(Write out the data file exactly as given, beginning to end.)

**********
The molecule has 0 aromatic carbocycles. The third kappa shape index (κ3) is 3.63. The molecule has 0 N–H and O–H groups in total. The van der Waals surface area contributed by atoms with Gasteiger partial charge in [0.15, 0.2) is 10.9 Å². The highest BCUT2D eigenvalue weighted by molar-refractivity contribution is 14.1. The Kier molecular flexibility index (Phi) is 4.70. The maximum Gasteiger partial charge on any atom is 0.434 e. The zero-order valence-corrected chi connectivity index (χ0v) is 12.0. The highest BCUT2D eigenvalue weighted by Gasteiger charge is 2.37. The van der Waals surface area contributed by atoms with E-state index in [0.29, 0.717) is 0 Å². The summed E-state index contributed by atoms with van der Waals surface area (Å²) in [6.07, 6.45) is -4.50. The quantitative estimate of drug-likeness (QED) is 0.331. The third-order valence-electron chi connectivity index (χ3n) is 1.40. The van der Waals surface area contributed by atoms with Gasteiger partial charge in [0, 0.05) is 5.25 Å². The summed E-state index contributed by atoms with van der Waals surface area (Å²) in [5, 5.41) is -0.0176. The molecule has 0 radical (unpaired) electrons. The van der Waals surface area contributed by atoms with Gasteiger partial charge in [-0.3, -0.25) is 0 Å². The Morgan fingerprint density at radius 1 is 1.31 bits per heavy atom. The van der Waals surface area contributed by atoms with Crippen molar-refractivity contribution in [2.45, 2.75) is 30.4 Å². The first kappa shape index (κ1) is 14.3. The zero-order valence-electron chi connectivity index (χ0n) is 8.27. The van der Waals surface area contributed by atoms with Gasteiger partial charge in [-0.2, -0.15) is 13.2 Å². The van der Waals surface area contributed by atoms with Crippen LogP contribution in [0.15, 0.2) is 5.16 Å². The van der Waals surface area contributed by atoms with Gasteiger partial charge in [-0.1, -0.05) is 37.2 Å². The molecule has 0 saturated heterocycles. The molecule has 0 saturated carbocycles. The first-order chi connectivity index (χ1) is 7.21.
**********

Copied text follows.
The molecule has 0 aromatic carbocycles. The third kappa shape index (κ3) is 3.63. The molecule has 0 N–H and O–H groups in total. The van der Waals surface area contributed by atoms with Gasteiger partial charge in [0.15, 0.2) is 10.9 Å². The highest BCUT2D eigenvalue weighted by molar-refractivity contribution is 14.1. The Kier molecular flexibility index (Phi) is 4.70. The maximum Gasteiger partial charge on any atom is 0.434 e. The zero-order valence-corrected chi connectivity index (χ0v) is 12.0. The highest BCUT2D eigenvalue weighted by Gasteiger charge is 2.37. The van der Waals surface area contributed by atoms with E-state index in [0.29, 0.717) is 0 Å². The summed E-state index contributed by atoms with van der Waals surface area (Å²) in [6.07, 6.45) is -4.50. The quantitative estimate of drug-likeness (QED) is 0.331. The third-order valence-electron chi connectivity index (χ3n) is 1.40. The van der Waals surface area contributed by atoms with Gasteiger partial charge in [0, 0.05) is 5.25 Å². The summed E-state index contributed by atoms with van der Waals surface area (Å²) in [5, 5.41) is -0.0176. The molecule has 0 radical (unpaired) electrons. The van der Waals surface area contributed by atoms with Gasteiger partial charge in [-0.3, -0.25) is 0 Å². The Morgan fingerprint density at radius 1 is 1.31 bits per heavy atom. The van der Waals surface area contributed by atoms with Crippen molar-refractivity contribution in [2.45, 2.75) is 30.4 Å². The first kappa shape index (κ1) is 14.3. The zero-order valence-electron chi connectivity index (χ0n) is 8.27. The van der Waals surface area contributed by atoms with Gasteiger partial charge in [-0.2, -0.15) is 13.2 Å². The van der Waals surface area contributed by atoms with Crippen LogP contribution in [0.15, 0.2) is 5.16 Å². The van der Waals surface area contributed by atoms with Gasteiger partial charge in [-0.1, -0.05) is 37.2 Å². The molecule has 0 saturated heterocycles. The molecule has 0 saturated carbocycles. The first-order chi connectivity index (χ1) is 7.21.